There are obvious reasons why winter seems like an unlikely and unfriendly time to tend a garden. Cold, for one, is neither plant nor farmer’s favorite state of being. Also there’s snow and ice and wind and relaxation and very short days to contend with.
That said, there is a lot to love about growing a winter garden—as long as you are prepared for it. So I’ll cover a few reasons why it’s not only possible to farm in the winter but fun, too.
What You Need
A winter garden is not—for most of us in most regions in the United States and Canada—simply an unprotected garden full of cold-hardy plants. Winter gardening takes a small amount of infrastructure such as an in-ground greenhouse or a low tunnels made out of hoops and either plastic or row cover.
These tunnels can be whatever size is convenient for you, but I recommend a setup that protects the vegetables but that does not directly touch the plants, and that can be ventilated at least once a week or more when sunny.
If you live far north, you might need minimal heat for your covered space—something to keep it above 32 degrees Fahrenheit. You also need appropriate attire including warm and waterproof gloves. That is key. If you have those things, you can have a winter garden.
What to Plant
Without extravagant heating sources, your options include cold-hardy vegetables—sorry, tomatoes and peppers and squash are pretty much out. Instead, look at leafy greens such as kale, collards, mustards, lettuce, spinach, chard and mache. Brussels sprouts are extremely cold hardy, as are some cabbages. Flip through that section of your seed catalog and pick out what looks fun.
Plant and Forget
The goal for a winter garden is to get the plant to 75 percent growth before the first real cold sets in, so as light and warmth decrease so will growth. This allows the plant to essentially arrest in a ready-to-eat state for several weeks or months, growing only slightly each day. In contrast to the summer, where plants need constant picking and tending, the winter offers the gardener reprieve to know the plants are just hanging out with vegetables ready to be picked.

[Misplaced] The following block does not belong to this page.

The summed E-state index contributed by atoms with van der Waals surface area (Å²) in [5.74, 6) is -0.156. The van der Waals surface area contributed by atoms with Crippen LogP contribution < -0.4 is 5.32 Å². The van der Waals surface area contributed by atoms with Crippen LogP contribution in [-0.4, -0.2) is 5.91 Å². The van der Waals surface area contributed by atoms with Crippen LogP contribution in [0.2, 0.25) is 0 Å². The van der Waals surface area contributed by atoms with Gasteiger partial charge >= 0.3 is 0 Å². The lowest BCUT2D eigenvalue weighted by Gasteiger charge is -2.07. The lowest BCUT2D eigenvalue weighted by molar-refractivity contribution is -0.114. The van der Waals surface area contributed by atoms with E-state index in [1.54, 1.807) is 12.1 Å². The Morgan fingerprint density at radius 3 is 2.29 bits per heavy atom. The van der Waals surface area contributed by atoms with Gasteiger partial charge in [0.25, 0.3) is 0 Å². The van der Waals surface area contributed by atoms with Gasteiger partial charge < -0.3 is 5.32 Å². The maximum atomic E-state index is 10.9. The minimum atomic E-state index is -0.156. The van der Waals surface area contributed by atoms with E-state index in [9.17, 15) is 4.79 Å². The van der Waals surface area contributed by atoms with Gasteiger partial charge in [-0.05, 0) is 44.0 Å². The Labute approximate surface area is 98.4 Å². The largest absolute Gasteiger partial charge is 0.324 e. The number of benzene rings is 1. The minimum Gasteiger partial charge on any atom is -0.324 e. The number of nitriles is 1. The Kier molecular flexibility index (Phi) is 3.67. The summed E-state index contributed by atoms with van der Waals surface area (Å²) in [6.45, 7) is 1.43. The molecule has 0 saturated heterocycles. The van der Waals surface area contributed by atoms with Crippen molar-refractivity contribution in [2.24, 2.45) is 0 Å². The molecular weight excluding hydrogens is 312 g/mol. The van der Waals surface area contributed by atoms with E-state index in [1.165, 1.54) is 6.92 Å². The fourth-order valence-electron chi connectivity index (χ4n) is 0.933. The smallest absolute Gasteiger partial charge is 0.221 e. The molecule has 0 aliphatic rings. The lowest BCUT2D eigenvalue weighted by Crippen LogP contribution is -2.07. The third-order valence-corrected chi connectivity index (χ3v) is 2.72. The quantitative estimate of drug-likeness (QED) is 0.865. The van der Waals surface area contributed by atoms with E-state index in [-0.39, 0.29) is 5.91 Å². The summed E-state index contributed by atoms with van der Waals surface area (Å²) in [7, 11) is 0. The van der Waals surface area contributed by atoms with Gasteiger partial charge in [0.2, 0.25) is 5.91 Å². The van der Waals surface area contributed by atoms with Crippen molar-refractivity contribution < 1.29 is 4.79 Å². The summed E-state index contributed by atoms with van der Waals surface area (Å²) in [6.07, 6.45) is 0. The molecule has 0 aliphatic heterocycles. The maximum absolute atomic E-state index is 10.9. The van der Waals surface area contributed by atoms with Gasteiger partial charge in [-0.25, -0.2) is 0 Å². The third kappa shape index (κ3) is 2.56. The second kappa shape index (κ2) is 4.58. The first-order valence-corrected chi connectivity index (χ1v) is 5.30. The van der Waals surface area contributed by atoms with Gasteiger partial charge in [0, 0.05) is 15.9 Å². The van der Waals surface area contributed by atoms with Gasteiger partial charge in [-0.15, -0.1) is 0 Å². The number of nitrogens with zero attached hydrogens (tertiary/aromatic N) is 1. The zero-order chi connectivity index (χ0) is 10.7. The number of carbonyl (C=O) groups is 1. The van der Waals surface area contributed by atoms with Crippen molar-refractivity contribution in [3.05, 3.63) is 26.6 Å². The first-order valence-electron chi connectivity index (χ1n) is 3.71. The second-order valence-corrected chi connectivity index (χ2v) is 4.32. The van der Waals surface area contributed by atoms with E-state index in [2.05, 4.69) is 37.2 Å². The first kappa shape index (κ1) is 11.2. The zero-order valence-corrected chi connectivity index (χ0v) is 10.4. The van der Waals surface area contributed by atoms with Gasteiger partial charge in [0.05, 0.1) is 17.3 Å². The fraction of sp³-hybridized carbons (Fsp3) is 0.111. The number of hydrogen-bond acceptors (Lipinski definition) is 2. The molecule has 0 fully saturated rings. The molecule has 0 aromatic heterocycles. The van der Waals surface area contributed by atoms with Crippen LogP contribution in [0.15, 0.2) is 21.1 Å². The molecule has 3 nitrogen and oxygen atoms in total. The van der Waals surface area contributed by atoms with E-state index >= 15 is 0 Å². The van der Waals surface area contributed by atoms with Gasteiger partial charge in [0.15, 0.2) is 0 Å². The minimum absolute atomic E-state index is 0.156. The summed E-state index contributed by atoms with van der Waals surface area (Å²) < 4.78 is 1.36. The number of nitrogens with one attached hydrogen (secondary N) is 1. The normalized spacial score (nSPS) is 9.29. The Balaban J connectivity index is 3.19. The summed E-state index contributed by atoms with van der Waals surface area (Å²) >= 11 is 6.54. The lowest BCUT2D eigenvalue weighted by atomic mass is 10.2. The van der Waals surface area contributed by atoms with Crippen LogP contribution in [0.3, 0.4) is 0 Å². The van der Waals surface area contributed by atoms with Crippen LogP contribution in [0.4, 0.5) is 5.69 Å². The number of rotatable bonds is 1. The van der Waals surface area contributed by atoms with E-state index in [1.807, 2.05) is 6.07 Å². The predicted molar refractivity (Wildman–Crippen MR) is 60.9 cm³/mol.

Low Weed Pressure
Not only is the pressure lessened in winter to be in the garden tending all the time. The pressure from weeds is less, too. A beautiful thing about winter: The weeds are not germinating or growing at nearly the same pace. Although weeds such as henbit and chickweed love the winter, they’re really your only competition and are easy to deal with as needed.
Low Pest Pressure
Like weeds, garden pests are not nearly as active in the winter as they are in the summer. Aphids can still be an issue when things are not ventilated well. But most everything else either dies or departs with the cold.
The cold often creates some of the tastiest and most nutritious vegetables, too. Anyone who has ever picked a carrot after a cold spell can tell you that it’s a world apart from the summer carrot in terms of sweetness and flavor complexity. Turnips, kale, collards, Brussels sprouts—a lot of vegetables increase their flavor with decreased temperatures. So it’s not only a joy to garden in the winter, but the fruits of your labor are that much tastier.